III.11.5 Macro Operators

There are some special control characters, which are very useful for macro definition, call and expansion:

;; Macro commentary Normally, comments in body lines are also contained in the expanded lines. If a commentary begins with ';;' however, it is not stored during macro definition. Therefore, it doesn't consume memory space, and appears in the list file in the macro definition only, but not in the expanded lines.
! Literal operator If the escape character '!' precedes another printable character in a macro argument, the assembler is forced to treat that character literally. This means it will be passed to the macro, even if it is a control character, while the literal operator itself is removed.
< > Literal brackets If a macro argument is intended to contain separation or control characters, it must be enclosed in literal brackets < ... > to pass it to the macro as one argument string, while the outermost pair of brackets is removed. Literal brackets can be nested to any depth.
% Evaluation If a macro argument is preceded by the evaluation operator '%', it is interpreted as an expression, which will be evaluated before it is passed to the macro. The actual argument string will not be the expression itself, but a decimal ASCII representation of its value. The expression must be known on pass 1.
& Substitution The '&' character separates parameter names (local symbols) from surrounding text. Outside quoted strings and commentary it serves only as a general separation character. This applies always when a local symbol directly precedes or follows another alphanumeric string. Inside quoted strings and commentary, a local symbol must be preceded by '&' if it is to be substituted there.
During every macro expansion, the assembler removes exactly one '&' from every sequence of '&' characters. This allows for example, to define a nested macro inside a macro body, which also uses the substitution operator '&': one writes simply '&&'!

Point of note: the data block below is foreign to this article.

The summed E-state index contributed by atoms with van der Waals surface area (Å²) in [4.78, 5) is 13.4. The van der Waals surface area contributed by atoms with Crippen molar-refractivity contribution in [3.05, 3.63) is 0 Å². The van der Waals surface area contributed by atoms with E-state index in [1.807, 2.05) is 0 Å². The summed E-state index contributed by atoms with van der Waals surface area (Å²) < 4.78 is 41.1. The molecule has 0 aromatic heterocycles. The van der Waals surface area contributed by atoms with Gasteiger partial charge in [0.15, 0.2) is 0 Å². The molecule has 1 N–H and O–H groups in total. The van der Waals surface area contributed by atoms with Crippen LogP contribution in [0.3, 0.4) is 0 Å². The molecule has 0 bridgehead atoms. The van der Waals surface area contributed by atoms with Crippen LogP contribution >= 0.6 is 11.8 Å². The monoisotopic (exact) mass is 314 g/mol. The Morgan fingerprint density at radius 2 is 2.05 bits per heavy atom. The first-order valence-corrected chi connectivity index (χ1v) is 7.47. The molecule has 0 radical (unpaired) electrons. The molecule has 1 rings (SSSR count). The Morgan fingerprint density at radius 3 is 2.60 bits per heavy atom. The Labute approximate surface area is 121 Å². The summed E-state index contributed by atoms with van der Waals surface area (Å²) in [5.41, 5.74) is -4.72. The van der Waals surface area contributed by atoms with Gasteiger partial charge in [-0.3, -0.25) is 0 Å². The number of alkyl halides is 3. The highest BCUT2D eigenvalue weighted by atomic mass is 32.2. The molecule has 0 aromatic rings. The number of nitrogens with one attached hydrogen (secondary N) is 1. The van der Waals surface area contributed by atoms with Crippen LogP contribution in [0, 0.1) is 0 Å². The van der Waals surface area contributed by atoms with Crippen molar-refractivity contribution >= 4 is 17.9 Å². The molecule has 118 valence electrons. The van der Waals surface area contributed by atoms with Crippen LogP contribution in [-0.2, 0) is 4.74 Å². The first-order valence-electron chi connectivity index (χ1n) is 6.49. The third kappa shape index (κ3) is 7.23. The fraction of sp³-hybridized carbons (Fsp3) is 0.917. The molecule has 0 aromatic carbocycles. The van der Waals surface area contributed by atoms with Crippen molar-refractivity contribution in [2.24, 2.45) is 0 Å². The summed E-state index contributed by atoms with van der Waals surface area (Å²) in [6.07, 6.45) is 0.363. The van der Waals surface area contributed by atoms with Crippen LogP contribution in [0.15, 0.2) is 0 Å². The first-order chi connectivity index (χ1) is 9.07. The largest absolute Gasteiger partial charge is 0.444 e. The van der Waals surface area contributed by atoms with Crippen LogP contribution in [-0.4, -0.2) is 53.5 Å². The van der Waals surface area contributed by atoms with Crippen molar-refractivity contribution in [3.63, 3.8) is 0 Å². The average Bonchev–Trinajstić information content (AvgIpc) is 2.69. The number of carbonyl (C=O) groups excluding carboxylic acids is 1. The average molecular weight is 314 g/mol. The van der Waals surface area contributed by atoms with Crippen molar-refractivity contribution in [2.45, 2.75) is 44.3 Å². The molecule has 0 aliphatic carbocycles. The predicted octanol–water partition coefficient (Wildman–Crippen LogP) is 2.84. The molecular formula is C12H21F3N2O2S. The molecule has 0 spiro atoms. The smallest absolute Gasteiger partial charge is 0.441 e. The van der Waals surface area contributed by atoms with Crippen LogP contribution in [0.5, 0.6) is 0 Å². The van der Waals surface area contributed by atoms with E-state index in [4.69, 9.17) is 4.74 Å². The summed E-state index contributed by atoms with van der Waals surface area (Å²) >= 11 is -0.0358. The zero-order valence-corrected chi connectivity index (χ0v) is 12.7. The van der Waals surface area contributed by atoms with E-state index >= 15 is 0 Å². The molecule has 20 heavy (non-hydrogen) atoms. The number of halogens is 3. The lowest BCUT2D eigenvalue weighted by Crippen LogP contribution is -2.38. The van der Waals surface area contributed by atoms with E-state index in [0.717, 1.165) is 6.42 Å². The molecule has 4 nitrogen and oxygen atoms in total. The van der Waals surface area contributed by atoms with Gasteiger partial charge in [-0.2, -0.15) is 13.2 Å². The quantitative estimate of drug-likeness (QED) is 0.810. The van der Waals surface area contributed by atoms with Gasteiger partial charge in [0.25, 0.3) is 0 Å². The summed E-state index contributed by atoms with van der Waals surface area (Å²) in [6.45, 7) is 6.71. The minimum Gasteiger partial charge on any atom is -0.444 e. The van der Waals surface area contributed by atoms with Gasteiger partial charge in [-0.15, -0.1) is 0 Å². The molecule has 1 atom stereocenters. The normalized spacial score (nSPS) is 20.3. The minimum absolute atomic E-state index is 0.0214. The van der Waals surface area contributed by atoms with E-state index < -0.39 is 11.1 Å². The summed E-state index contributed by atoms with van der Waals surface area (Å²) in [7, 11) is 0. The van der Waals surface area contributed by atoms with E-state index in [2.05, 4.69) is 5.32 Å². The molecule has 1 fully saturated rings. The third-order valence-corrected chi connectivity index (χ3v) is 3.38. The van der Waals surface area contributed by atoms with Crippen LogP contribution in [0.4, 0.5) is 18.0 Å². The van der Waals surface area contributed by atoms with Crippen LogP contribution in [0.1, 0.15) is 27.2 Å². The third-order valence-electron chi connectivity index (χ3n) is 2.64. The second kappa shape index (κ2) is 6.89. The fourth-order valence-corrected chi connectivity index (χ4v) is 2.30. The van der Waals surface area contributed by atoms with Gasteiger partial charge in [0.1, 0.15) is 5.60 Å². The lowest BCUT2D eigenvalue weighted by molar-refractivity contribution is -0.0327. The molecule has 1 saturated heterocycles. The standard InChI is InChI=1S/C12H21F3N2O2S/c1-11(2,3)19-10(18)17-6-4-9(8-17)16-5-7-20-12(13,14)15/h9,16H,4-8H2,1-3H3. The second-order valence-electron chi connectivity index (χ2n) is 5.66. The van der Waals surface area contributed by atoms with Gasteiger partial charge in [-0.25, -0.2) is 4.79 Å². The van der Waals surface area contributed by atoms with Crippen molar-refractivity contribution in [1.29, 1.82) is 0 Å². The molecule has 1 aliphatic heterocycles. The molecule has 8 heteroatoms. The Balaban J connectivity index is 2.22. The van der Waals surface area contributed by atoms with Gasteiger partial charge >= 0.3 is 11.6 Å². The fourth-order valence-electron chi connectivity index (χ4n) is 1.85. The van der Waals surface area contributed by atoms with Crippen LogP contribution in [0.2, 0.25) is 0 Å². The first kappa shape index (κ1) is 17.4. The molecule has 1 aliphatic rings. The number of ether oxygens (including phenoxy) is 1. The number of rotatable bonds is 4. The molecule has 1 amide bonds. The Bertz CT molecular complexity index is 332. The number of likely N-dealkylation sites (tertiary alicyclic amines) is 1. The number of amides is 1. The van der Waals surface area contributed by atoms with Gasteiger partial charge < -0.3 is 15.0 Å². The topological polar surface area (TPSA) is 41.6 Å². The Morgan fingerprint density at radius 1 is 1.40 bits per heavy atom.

Example 1:

The commentary should only be visible in the definition of the macro LICENSE:
        DB 'Copyright'  ;;legal stuff
When called, the expanded macro body is looking like this in the list file:
        DB 'Copyright'

Example 2:

        SPECIAL !;
passes a semicolon to the macro SPECIAL as a literal argument. This could also be done with
        SPECIAL <;>

Example 3:

The macro CONST defines a 16-bit constant in ROM:
        DW NUMB
If it is called as shown below,
        CONST 0815H+4711-42
the parameter NUMB would be substituted as follows:
        DW 0815H+4711-42
If the same macro argument is preceded by a '%' however,
        CONST %0815H+4711-42
the substitution will result in:
        DW 6738

Example 4:

During substitution, both arguments of the macro CONCAT should form a seamless symbol name:
        MOV R3,#0
When CONCAT is called as follows,
        CONCAT LABEL, 08
the parameters NAM and NUM are substituted during macro expansion as shown below:
        MOV R3,#0

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